Finding a Mentor–A Freelancer’s Simple Success Secret

Is there a shortcut that freelancers can take when they are starting out to lessen the learning curve and achieve their goals more quickly?

You bet there is! It’s called…finding a mentor.

A mentor is a more experienced freelancer or other professional who you can turn to for guidance and who can answer your questions about freelancing. Although there are many benefits to working with a mentor, surprisingly few freelancers choose to work with mentors.

In this post, I’ll list some of the ways that having a mentor can benefit a freelancer. I’ll also provide some tips to help you find the mentor who is right for you.

6 Advantages to Working with a Mentor

Whether it’s the “loner” mentality or just a lack of knowledge about how beneficial a mentor can really be, many freelancers never use the services of a mentor.

Here are six reasons why freelancers should consider finding a mentor. Freelancers who have a mentor often:

  1. Learn from secondhand experience. It’s great to learn from your mistakes, but it’s even better to avoid making the mistakes in the first place. In a nutshell, this is often what having a mentor can do for you. Your mentor can tip you off to methods and processes that really don’t work well.
  2. Benefit from expanded network connections. Your mentor likely has a broader base of connections since they have been in business longer. For that reason, your mentor can introduce you to or point you towards individuals who can really help you grow your business.
  3. Have access to another opinion. How many times have you wished for a second opinion on a crucial decision? Often, a freelancer has no one to act as a sounding board. Freelancers with mentors, however, do have someone who can take a fresh look at their ideas.
  4. Get industry-specific tips. If your mentor works in the same freelancing profession as you do, they may be able to help you identify specific tools and techniques that work well in your field and steer you away from those that are bad ideas.
  5. Get general business tips. Lack of basic business knowledge is a huge hurdle that many beginning freelancers face. However, an experienced freelancer has been running a small business for a while and can tip you off to some business principles you should know.
  6. Have more confidence. Last, but not least, a freelancing mentor can provide encouragement. You’ll grow in confidence as he or she points out those areas where you have excelled.

The bottom line is: there’s nothing like learning from someone who has been there.

Now that we have discussed how a freelancer can benefit from having a mentor, it’s time to talk about how to find the right mentor.

6 Tips for Finding the Right Mentor

When looking for a mentor, first and foremost, you should look for someone whose personal style is compatible with your own. Naturally, you should seek out someone whose opinions you value. Finally, your mentor needs to be able and willing to spend some time interacting with you.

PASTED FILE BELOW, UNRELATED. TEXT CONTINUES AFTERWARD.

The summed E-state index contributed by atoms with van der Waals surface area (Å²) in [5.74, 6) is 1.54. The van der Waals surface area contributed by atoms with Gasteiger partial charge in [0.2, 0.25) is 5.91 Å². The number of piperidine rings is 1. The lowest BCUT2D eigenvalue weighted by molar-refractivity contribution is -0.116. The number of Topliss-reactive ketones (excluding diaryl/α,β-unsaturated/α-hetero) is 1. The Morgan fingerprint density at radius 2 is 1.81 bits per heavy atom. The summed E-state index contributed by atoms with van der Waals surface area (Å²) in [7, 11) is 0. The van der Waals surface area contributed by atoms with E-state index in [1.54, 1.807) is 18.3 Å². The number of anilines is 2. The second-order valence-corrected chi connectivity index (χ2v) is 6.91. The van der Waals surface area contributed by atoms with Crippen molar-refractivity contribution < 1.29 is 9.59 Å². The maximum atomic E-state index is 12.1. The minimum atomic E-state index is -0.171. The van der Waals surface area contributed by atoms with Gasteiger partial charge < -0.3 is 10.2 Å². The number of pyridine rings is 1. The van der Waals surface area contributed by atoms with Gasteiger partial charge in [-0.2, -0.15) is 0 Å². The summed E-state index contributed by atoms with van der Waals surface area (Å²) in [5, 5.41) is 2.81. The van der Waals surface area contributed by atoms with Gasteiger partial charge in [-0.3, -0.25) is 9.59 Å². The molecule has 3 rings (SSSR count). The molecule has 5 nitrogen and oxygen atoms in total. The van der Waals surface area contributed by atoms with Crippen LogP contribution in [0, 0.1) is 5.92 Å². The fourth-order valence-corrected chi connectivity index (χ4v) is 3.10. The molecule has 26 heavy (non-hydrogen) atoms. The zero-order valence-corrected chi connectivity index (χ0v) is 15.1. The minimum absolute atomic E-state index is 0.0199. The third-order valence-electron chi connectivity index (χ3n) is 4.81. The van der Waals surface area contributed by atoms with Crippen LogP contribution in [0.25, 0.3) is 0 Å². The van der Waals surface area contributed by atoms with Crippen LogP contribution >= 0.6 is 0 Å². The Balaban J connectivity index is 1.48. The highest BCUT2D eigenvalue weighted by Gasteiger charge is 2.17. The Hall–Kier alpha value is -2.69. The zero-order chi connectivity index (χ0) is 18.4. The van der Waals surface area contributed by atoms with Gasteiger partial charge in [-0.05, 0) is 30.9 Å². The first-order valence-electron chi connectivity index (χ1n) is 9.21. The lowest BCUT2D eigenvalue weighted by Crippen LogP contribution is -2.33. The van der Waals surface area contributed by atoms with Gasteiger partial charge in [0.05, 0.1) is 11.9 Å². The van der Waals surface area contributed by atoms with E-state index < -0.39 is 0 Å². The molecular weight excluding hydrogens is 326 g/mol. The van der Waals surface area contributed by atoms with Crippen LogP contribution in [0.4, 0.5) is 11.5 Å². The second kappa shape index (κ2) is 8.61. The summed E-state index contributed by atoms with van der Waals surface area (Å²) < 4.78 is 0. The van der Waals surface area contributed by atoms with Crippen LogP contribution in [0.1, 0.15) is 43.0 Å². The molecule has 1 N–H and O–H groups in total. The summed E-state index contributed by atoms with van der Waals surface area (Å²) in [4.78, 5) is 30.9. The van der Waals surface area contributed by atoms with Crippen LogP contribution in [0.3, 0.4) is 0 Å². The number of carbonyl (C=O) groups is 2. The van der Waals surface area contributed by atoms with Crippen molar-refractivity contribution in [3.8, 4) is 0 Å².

Here are six possible ways to find a mentor:

  1. Paid coach. Many experienced freelancers offer paid coaching or mentoring services. If you want to find a mentor who works in your specific niche, this may be the best way to do it.
  2. Professional association. You can also find experienced freelancers (and potential mentors) in professional associations and business networking groups.
  3. Past or present teacher. If you are a recent graduate or keep in touch with your former professors, it’s quite possible that one of them may be welling to serve as your mentor.
  4. Past employer/colleague. For those freelancers who have held a traditional job before becoming a freelancer, their past workplace may be the ideal place to find someone experienced in their field.
  5. Social networking. More than ever before, experienced freelancers and inexperienced freelancers can “meet” and get to know one another online.
  6. Score and similar organizations. Many nonprofits offer business mentoring services to small business for free or for a reduced cost. In the United States, an example of such an organization is SCORE, which provides both mentoring and workshops for small business owners.

A final word–treat your mentor respectfully and always be considerate when it comes to how much of his or her time you use.

Other Resources

Do you wish to learn more about mentors and mentoring? Here are five more helpful posts:

Your Turn

You can probably tell that I’m a huge fan of mentors, and rightfully so. When I was starting out I had the good fortune of working with several other writers who were willing to help me grow as a writer.

Did you/do you have a mentor? In what ways has your mentor helped your freelancing business?

Image by @boetter